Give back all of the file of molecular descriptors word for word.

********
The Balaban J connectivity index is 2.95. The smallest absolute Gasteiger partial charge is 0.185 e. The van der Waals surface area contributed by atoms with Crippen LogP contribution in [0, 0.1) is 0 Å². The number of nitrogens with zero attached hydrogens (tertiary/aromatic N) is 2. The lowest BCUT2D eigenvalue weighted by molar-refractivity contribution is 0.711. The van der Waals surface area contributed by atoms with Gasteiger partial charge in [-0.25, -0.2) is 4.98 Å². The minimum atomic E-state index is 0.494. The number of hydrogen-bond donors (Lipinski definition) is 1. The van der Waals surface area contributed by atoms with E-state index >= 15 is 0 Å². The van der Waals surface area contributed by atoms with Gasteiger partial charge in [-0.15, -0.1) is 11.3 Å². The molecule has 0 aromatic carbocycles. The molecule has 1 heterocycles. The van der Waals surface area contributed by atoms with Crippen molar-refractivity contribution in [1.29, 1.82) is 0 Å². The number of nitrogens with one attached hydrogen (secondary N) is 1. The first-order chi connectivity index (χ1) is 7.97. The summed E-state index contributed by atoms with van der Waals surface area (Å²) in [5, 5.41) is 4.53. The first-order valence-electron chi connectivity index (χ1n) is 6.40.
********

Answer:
The Balaban J connectivity index is 2.95. The smallest absolute Gasteiger partial charge is 0.185 e. The van der Waals surface area contributed by atoms with Crippen LogP contribution in [0, 0.1) is 0 Å². The number of nitrogens with zero attached hydrogens (tertiary/aromatic N) is 2. The lowest BCUT2D eigenvalue weighted by molar-refractivity contribution is 0.711. The van der Waals surface area contributed by atoms with Gasteiger partial charge in [-0.25, -0.2) is 4.98 Å². The minimum atomic E-state index is 0.494. The number of hydrogen-bond donors (Lipinski definition) is 1. The van der Waals surface area contributed by atoms with E-state index >= 15 is 0 Å². The van der Waals surface area contributed by atoms with Gasteiger partial charge in [-0.15, -0.1) is 11.3 Å². The molecule has 0 aromatic carbocycles. The molecule has 1 heterocycles. The van der Waals surface area contributed by atoms with Crippen molar-refractivity contribution in [1.29, 1.82) is 0 Å². The number of nitrogens with one attached hydrogen (secondary N) is 1. The first-order chi connectivity index (χ1) is 7.97. The summed E-state index contributed by atoms with van der Waals surface area (Å²) in [5, 5.41) is 4.53. The first-order valence-electron chi connectivity index (χ1n) is 6.40.